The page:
Revisiting an Interview of Paul O’Neill, Sr. From 2011

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Welcome to Episode #45 of Habitual Excellence, presented by Value Capture.

Today’s episode is a bit different than our usual interviews and conversations. Today, we are republishing an interview that Mark Graban did in 2011 with the late Paul O’Neill Sr., the former non-executive chair for our firm. he was, of course, so much more than that, (CEO of Alcoa, United States Treasury Secretary, and more), as you’ll hear in this interview that originally appeared as Episode 124 of his Lean Blog Interviews podcast.

In summary, Mr. O'Neill talked about:

  • Leadership mindsets required for dramatic workplace safety and patient safety improvement, including a near 100% reduction in hospital-acquired infections at Pittsburgh's Allegheny General Hospital
  • Why the United States has accomplished “practically nothing” nationally since the famed 1999 Institute of Medicine report “To Err Is Human”
  • Why society's most lacking skill is “leadership”
  • Alternative ways of compensating patients who are harmed by the healthcare system while ensuring real improvements are made by learning from each problem
  • Why leaders in Washington D.C., at the time, should have shifted from “financial engineering” to visiting ThedaCare to learn about “the real way” we should improve health care.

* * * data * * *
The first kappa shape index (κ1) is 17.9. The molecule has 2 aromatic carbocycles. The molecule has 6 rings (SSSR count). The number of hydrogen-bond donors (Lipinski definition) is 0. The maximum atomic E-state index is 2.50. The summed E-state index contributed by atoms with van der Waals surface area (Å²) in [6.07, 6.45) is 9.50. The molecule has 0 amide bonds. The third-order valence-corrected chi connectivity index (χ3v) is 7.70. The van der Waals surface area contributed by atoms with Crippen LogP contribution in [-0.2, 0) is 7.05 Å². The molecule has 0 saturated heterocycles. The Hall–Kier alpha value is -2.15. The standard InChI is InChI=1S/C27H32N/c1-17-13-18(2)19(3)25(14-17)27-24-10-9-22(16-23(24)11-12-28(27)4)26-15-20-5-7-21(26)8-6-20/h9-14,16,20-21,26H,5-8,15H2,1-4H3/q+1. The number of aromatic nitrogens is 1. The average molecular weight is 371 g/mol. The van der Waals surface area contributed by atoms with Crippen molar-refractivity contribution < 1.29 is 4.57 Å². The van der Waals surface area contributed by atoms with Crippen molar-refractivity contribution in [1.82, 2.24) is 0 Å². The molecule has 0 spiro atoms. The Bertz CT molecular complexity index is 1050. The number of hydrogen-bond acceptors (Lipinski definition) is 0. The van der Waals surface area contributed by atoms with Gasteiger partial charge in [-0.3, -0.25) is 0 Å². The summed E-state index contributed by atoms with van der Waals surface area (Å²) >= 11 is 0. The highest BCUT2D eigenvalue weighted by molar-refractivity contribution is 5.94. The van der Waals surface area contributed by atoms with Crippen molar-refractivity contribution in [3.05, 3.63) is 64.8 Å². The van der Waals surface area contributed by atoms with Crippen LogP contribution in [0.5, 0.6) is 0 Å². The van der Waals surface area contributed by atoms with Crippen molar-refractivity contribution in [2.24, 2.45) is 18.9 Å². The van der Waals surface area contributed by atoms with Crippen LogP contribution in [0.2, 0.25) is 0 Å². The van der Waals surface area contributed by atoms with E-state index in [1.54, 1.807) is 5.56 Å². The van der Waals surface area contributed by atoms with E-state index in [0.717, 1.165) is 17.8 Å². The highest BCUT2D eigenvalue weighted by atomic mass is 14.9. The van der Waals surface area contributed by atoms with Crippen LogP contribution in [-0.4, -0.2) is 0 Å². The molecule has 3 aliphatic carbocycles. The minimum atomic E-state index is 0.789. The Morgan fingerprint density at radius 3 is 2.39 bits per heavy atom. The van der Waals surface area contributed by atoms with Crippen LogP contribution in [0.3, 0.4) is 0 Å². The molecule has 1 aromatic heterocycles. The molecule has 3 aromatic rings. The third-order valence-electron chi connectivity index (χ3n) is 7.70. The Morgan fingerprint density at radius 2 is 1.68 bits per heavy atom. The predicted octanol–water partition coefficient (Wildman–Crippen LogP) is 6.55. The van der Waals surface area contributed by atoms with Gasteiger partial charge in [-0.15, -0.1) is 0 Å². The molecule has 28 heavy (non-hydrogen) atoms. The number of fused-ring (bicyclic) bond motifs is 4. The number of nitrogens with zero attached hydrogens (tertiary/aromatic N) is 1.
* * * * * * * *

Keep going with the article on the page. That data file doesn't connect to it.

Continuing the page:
You can also find a full transcript below on this page.

Please check out our free eBooks about the work and wisdom of Mr. O'Neill.


Quotes:

"I honestly think the skill shortage in our society, maybe in the world of civilized people, is real leadership."
"Having [habitual excellence leadership] is not about punishing or blaming people, but about using every single instance of anything gone wrong as a basis for organizational learning."
"I would urge Boards of Directors of health and medical care institutions, hospitals, and nursing homes to ensure the day-to-day operational leader is supportive of the idea of establishing theoretical limit goals for everything that goes on in their institutions."
"There are a whole lot of people who, I suppose, are leaders by designation. But I don't honestly know a lot of people who are leaders in the sense that they will articulate goals at what I call the 'theoretical limit' and then help their people to acquire and practice the skills that are necessary to what I call 'habitual excellence.'"

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